Meanwhile, a bricklayer, ‘Mr. Vickers’, who was working in the yard heard a noise from inside the house and went in to investigate, where he found Ann lying on the floor. He picked her up, and placed her on the sofa. When Emma returned with Mrs Dale they thought that she wasn’t hurt so didn’t send for a doctor. Emma left Ann sleeping at around 4 p.m. and returned around 6 p.m. to find John at home, when she told him that Ann had fallen down the stairs.
The coroner asked Emma to confirm that she did indeed tell John that his wife had fallen down the stairs, to which she replied “Yes”. He also asked what state he was in when she found him at home, to which she responded, “Oh he was drunk”.
The coroner went on to question where the children were and who was there to provide them with their tea, questioning the morality of the situation. He said, “What is to become of the children of such parents? Both drunk, nobody to care for them, left entirely to chance; it is a very disgraceful state of things”.
Yet John continued to maintain that no-one had told him that anything untoward had happened to his wife until he was summoned from the pub at 9pm. Ann’s 21 year old daughter, Adeline, had found her lying dead on the sofa a short time before and had sent for the doctor. John stated that, “When I got home I found my wife lying on the sofa dead. There was a crowd of people round the door and my wife’s daughter was in the house and some neighbours. I at once sent for Dr. Coates and he came immediately”.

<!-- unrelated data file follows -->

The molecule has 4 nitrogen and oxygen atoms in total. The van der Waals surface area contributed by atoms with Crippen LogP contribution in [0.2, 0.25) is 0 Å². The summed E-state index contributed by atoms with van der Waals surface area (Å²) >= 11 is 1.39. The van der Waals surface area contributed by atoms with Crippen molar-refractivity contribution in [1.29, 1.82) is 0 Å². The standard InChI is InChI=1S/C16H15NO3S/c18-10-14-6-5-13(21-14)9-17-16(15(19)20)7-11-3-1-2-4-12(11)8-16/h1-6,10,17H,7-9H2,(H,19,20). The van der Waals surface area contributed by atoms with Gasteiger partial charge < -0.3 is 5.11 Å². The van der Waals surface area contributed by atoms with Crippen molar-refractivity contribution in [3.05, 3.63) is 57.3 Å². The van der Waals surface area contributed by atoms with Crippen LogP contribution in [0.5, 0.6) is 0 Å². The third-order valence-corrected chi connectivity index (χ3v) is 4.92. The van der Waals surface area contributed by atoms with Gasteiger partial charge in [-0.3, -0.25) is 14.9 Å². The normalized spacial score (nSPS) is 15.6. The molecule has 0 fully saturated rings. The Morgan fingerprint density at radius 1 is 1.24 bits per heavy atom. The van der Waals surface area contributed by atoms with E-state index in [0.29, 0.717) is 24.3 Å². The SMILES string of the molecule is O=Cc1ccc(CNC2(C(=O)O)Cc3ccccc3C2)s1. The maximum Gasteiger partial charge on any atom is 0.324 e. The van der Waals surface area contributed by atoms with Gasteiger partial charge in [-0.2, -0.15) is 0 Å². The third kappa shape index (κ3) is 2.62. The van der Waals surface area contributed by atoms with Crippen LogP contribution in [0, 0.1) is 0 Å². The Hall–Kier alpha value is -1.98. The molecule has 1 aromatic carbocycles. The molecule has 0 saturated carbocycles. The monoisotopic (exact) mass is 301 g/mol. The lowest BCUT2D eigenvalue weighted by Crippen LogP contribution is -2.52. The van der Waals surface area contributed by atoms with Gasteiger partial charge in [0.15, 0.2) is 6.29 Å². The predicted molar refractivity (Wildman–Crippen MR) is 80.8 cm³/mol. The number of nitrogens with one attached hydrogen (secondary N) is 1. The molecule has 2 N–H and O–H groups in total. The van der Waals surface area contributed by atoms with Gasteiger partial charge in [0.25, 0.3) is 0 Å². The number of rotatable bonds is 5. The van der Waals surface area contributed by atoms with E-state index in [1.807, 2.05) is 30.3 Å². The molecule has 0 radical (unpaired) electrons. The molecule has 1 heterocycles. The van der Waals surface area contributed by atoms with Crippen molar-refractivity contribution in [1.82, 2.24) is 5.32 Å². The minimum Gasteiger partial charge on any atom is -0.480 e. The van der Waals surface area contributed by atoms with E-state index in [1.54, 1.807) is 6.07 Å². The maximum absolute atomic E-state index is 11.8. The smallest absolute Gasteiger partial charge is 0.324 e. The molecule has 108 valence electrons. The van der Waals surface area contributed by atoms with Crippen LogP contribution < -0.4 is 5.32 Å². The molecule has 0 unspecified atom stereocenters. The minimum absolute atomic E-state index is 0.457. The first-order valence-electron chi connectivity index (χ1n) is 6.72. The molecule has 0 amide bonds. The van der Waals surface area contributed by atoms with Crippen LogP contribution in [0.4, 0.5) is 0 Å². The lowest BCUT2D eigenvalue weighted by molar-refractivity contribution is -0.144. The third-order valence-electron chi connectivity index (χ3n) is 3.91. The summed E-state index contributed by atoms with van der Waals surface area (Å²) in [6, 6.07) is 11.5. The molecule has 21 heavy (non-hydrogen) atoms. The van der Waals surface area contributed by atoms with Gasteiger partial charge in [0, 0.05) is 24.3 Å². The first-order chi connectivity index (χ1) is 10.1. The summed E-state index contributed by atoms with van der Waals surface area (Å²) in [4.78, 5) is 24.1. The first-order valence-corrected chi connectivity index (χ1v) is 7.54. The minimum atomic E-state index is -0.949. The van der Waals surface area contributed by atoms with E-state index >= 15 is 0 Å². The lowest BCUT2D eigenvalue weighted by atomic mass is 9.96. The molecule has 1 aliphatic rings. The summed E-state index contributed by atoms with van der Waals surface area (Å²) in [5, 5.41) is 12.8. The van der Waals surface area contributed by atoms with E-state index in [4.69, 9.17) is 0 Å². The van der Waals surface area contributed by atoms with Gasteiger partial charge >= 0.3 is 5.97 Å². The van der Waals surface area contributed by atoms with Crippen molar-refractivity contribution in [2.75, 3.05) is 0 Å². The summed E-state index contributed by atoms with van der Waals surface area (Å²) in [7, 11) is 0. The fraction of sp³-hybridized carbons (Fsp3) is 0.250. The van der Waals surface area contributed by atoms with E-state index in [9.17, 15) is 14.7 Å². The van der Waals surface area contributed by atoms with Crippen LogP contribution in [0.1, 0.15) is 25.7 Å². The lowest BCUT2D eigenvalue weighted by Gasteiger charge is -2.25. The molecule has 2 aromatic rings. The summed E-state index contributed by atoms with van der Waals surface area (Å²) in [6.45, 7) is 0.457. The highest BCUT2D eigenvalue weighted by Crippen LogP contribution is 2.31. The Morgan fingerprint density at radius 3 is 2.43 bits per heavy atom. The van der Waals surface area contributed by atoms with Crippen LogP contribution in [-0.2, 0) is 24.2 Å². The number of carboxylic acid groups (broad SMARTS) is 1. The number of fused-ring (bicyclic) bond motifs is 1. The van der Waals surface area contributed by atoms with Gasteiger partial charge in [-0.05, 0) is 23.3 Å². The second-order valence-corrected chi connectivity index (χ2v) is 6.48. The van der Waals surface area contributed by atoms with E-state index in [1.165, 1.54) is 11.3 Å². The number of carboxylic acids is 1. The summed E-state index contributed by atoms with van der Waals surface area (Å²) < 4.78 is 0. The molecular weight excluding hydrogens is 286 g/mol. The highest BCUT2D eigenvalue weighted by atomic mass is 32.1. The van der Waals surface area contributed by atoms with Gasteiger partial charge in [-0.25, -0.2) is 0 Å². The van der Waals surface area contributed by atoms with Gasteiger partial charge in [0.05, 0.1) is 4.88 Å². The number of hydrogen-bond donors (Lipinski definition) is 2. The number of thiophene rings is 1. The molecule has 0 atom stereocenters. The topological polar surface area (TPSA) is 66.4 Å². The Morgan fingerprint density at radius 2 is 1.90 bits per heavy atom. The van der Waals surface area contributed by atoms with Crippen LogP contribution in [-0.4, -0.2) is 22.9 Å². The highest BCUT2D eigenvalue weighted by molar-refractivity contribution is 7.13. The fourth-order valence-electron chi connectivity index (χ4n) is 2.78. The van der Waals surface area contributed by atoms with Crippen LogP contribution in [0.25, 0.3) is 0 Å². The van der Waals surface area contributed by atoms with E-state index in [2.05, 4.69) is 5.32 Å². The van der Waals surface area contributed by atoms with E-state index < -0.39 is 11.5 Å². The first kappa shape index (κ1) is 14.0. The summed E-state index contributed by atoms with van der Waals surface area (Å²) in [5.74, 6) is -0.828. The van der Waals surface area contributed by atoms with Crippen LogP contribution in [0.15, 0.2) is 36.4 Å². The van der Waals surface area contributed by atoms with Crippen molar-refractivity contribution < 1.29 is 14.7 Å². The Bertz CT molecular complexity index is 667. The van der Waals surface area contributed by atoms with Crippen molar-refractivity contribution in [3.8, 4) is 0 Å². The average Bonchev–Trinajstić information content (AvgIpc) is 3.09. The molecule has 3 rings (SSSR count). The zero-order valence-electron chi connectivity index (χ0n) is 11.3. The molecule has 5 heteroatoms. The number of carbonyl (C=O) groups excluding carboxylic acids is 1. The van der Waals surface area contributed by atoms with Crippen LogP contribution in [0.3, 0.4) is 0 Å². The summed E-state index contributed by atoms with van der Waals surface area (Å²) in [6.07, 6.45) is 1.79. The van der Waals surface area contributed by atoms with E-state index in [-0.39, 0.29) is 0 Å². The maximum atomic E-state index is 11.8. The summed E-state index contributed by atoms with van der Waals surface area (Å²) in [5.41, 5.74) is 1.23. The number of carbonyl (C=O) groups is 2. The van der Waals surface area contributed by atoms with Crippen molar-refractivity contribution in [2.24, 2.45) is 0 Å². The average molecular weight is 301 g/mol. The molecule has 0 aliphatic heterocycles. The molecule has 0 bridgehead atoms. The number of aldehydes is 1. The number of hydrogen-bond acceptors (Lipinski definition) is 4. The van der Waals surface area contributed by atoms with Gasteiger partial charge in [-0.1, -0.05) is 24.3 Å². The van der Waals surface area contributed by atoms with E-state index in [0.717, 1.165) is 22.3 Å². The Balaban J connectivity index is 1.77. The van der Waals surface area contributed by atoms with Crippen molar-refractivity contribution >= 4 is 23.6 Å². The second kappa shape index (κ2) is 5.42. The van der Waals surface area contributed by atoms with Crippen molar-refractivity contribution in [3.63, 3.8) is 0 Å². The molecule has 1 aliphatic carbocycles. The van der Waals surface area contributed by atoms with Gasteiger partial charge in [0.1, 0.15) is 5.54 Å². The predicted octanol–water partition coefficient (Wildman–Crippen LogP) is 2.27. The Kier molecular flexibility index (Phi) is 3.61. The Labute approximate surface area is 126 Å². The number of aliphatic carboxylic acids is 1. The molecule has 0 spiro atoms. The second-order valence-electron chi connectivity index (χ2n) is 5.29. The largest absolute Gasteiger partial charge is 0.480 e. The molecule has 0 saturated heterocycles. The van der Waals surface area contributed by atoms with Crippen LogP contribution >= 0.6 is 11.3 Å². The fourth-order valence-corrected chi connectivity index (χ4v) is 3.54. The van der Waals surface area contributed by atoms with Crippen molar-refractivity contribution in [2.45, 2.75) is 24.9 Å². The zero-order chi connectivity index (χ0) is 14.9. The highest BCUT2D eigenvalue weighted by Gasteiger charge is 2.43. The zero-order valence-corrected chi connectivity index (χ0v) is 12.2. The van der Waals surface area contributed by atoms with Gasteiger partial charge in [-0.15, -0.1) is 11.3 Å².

Dr. Coates stated that Ann Chadbourne was “quite dead” when he arrived. He had been informed that she had fallen down the stairs, and had every appearance of having died of apoplexy, accelerated by the fall. He also said that John Chadbourne was “so drunk that he could not walk straight”.
The coroner, in summing up, said, “The facts of the case are now before you and it is for you to decide what shall be the verdict. If this case is typical of the sort of life led by working men in this locality it is very sad indeed, and ought to be lamented by every thoughtful person.” The medical evidence showed that Ann’s death was due to apoplexy, although several of the jury felt that it shielded the real cause of death, which was quite clearly the result of a fall while in a state of intoxication. Both the coroner and the doctor agreed that drink had a great deal to do with her death, and it was, therefore, ultimately decided that Ann Chadbourne died from ‘apoplexy, accelerated by falling down the stairs while in a state of intoxication’.
The coroner also spoke about the holding of inquests in public houses particularly in the the light of this case:- “He deprecated the system of bringing a number of people together in such places, as very often the nature of the proceedings were of such a character as to render it very inconvenient for them to hold meetings in such houses, and he would ask Mr. Wagg (the foreman) who was a member of the local board to bring the subject before the board and ask that the police might have power to arrange for all such inquiries to be held in the local board room. Mr. Wagg promised to do so”.
© Darksecretz 2020
Hucknall Library, Nottinghamshire for the Star and Advertiser newspaper